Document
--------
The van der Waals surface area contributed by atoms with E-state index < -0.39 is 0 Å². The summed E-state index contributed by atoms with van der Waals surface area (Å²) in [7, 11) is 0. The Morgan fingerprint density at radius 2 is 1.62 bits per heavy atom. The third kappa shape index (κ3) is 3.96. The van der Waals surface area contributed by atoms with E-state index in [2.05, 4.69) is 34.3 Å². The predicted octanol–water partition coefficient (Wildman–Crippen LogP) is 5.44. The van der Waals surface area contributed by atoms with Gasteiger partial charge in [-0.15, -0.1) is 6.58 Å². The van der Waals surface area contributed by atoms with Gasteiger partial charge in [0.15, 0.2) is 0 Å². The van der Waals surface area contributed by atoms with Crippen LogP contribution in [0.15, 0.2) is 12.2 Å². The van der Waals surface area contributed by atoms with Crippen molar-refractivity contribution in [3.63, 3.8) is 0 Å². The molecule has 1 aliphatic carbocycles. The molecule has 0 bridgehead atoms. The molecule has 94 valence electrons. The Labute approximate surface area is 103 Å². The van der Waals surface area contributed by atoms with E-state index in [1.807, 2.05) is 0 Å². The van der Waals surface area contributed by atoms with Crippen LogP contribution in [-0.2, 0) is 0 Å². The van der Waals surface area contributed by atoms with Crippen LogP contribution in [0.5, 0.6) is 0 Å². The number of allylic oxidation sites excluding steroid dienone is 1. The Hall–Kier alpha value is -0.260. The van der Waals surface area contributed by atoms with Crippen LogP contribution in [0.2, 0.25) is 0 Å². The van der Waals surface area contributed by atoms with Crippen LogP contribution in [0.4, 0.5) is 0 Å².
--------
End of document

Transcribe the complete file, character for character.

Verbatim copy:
The van der Waals surface area contributed by atoms with E-state index < -0.39 is 0 Å². The summed E-state index contributed by atoms with van der Waals surface area (Å²) in [7, 11) is 0. The Morgan fingerprint density at radius 2 is 1.62 bits per heavy atom. The third kappa shape index (κ3) is 3.96. The van der Waals surface area contributed by atoms with E-state index in [2.05, 4.69) is 34.3 Å². The predicted octanol–water partition coefficient (Wildman–Crippen LogP) is 5.44. The van der Waals surface area contributed by atoms with Gasteiger partial charge in [-0.15, -0.1) is 6.58 Å². The van der Waals surface area contributed by atoms with Gasteiger partial charge in [0.15, 0.2) is 0 Å². The van der Waals surface area contributed by atoms with Crippen LogP contribution in [0.15, 0.2) is 12.2 Å². The van der Waals surface area contributed by atoms with Crippen molar-refractivity contribution in [3.63, 3.8) is 0 Å². The molecule has 1 aliphatic carbocycles. The molecule has 0 bridgehead atoms. The molecule has 94 valence electrons. The Labute approximate surface area is 103 Å². The van der Waals surface area contributed by atoms with E-state index in [1.807, 2.05) is 0 Å². The van der Waals surface area contributed by atoms with Crippen LogP contribution in [-0.2, 0) is 0 Å². The van der Waals surface area contributed by atoms with Crippen LogP contribution in [0.5, 0.6) is 0 Å². The number of allylic oxidation sites excluding steroid dienone is 1. The Hall–Kier alpha value is -0.260. The van der Waals surface area contributed by atoms with Crippen LogP contribution in [0.2, 0.25) is 0 Å². The van der Waals surface area contributed by atoms with Crippen LogP contribution in [0.4, 0.5) is 0 Å².